Clarke’s men produced a near-ideal display to level the five-match series at 1-1 after their 169-run loss, also inside four days, in the first Test in Cardiff. Australia never looked back at Lord’s after piling up 566 for eight declared in a first innings that featured Test-best scores from both Steven Smith (215) and Chris Rogers (173).

I think the game was set up by the way we batted in the first innings, by the way we stopped England’s momentum from the first Test,” said Clarke. That’s why I think Chris Rogers and Steve Smith deserve a lot of credit. Obviously when we got a crack with the ball the boys executed really well and we continued that in the second innings.”

However, Clarke added: “I think the other thing is to obviously be extremely happy with the way we performed but also respect that we’ve only played two Test matches in a five-Test series. I still see areas where we can get better, a few of us would definitely like to score some more runs, I’d like to see no dropped catches.

“So we turn up to training in Derby in a couple of days and we try and get better,” said Clarke ahead of next week’s three-day tour game which will provide Australia’s lead-in to the third Test at Edgbaston starting on July 29.

The only significant concern for Australia at Lord’s was when veteran opener Rogers retired hurt early on Sunday morning after a dizzy spell. That led to fears the 37-year-old left-hander may have been a victim of delayed concussion after being struck on the helmet by England paceman James Anderson on Friday’s second day.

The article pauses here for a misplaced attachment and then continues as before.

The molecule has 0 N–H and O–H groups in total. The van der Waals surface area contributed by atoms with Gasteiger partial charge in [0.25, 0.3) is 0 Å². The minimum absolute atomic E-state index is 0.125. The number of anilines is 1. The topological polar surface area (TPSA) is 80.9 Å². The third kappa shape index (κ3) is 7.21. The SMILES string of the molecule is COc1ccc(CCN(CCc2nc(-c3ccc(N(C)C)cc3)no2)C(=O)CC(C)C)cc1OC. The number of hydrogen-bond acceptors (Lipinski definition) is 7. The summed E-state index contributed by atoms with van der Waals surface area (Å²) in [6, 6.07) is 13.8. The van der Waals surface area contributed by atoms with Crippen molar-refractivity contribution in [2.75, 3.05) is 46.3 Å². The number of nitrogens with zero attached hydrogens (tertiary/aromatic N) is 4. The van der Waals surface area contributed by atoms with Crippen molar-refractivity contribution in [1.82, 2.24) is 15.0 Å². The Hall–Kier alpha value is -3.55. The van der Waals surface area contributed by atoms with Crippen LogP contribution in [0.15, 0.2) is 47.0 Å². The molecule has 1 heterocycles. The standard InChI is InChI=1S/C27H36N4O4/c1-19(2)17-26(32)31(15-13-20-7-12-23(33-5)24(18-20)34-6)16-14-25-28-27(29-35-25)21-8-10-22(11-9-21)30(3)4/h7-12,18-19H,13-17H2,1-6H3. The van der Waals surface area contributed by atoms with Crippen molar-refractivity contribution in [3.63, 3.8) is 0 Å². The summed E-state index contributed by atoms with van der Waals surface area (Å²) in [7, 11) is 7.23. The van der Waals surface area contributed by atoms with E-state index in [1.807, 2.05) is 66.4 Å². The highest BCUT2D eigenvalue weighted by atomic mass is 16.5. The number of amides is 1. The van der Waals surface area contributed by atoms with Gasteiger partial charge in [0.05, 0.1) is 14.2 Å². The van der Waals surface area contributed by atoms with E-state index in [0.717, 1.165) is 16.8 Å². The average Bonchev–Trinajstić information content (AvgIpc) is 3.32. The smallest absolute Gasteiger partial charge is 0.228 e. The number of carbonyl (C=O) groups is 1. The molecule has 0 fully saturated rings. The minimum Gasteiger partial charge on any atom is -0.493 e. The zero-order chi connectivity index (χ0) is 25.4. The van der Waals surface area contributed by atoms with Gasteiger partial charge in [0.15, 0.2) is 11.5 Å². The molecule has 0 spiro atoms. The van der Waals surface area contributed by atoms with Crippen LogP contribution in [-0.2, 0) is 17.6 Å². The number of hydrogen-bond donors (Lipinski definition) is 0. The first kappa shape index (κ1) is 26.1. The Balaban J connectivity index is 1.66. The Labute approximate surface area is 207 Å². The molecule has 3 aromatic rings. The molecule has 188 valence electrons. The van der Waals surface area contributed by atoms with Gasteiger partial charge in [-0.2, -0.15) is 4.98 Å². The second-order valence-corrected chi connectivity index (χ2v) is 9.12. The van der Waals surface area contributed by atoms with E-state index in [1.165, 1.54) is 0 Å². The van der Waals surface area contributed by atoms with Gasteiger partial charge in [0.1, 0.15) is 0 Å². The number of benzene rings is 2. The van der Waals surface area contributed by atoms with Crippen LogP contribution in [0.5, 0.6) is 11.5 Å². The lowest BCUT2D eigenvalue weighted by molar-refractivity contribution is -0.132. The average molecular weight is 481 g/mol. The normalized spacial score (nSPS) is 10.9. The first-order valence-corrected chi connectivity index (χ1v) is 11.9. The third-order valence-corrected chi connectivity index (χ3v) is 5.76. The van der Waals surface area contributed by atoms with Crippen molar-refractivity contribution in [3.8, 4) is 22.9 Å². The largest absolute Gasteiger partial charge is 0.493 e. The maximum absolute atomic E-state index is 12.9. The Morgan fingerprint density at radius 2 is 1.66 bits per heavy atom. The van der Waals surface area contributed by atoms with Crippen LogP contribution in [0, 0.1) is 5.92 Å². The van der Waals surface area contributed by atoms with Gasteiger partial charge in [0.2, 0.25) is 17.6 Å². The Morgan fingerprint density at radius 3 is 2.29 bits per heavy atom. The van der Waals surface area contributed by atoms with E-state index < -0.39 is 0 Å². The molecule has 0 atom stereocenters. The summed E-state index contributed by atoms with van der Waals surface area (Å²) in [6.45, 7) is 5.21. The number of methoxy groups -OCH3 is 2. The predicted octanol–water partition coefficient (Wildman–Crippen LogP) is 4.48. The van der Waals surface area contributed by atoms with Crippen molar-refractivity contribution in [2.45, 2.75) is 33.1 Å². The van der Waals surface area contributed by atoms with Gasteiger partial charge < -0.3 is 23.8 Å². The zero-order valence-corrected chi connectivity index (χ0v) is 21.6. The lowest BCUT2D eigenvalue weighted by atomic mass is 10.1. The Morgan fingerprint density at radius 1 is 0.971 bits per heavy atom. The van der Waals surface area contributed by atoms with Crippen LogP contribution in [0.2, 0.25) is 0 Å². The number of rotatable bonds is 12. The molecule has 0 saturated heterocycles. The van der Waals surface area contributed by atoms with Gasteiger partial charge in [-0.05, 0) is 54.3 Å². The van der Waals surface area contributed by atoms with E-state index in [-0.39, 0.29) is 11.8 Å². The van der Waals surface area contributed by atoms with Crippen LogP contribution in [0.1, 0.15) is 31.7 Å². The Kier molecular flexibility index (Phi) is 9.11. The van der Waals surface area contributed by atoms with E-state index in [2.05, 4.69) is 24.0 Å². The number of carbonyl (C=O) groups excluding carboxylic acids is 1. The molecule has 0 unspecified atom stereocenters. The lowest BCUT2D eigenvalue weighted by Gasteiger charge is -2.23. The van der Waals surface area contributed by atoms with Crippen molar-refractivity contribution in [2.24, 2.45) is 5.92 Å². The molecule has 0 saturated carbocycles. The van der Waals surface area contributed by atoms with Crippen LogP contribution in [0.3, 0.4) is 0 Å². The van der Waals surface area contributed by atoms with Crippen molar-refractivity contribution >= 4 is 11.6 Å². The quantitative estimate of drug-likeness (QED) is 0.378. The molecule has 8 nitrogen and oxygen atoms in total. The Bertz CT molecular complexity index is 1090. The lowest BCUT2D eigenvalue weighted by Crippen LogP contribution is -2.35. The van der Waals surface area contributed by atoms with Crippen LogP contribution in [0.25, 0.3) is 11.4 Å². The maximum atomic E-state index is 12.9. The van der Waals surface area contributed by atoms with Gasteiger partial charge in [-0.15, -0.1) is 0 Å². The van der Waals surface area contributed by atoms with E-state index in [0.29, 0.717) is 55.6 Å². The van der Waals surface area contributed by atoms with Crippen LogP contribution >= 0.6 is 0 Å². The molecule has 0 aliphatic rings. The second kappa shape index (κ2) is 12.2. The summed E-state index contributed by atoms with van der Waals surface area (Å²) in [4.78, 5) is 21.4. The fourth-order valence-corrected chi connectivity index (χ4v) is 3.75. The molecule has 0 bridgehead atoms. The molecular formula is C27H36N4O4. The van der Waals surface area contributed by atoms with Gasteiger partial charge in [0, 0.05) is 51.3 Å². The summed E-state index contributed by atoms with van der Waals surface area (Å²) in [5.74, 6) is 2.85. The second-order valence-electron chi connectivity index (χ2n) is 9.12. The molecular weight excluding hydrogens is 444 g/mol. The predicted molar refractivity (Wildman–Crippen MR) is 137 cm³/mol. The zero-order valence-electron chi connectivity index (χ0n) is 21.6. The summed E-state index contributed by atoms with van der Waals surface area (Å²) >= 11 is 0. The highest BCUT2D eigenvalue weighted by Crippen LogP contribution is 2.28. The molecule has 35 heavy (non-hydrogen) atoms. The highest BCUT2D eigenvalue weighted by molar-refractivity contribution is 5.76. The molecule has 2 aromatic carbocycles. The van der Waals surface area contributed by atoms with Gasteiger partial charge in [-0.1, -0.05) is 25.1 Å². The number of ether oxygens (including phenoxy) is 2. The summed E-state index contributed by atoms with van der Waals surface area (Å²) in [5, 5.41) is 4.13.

Rogers, who plans to retire after the Ashes, missed Australia’s recent 2-0 series win in the Caribbean, having been struck on the helmet while batting in the nets.

He did not field on the fourth day at Lord’s but was seen talking to team-mates on the Australian dressing room balcony. Clarke, however, was upbeat about Rogers’s prospects of playing in the third Test. “I don’t know enough about it at this stage,” Clarke said.

“But it sounds to me that today’s incident is no relation to him getting hit in the West Indies or even the other day. “We’ll wait and see the result and let the experts have a look at him and make their decision. “But I’m confident Chris will be right for the next Test.” There have been suggestions that England have prepared deliberately slow pitches to counter the threat of Johnson — who took 37 wickets during Australia’s 5-0 whitewashing of England during the 2013/14 Ashes.

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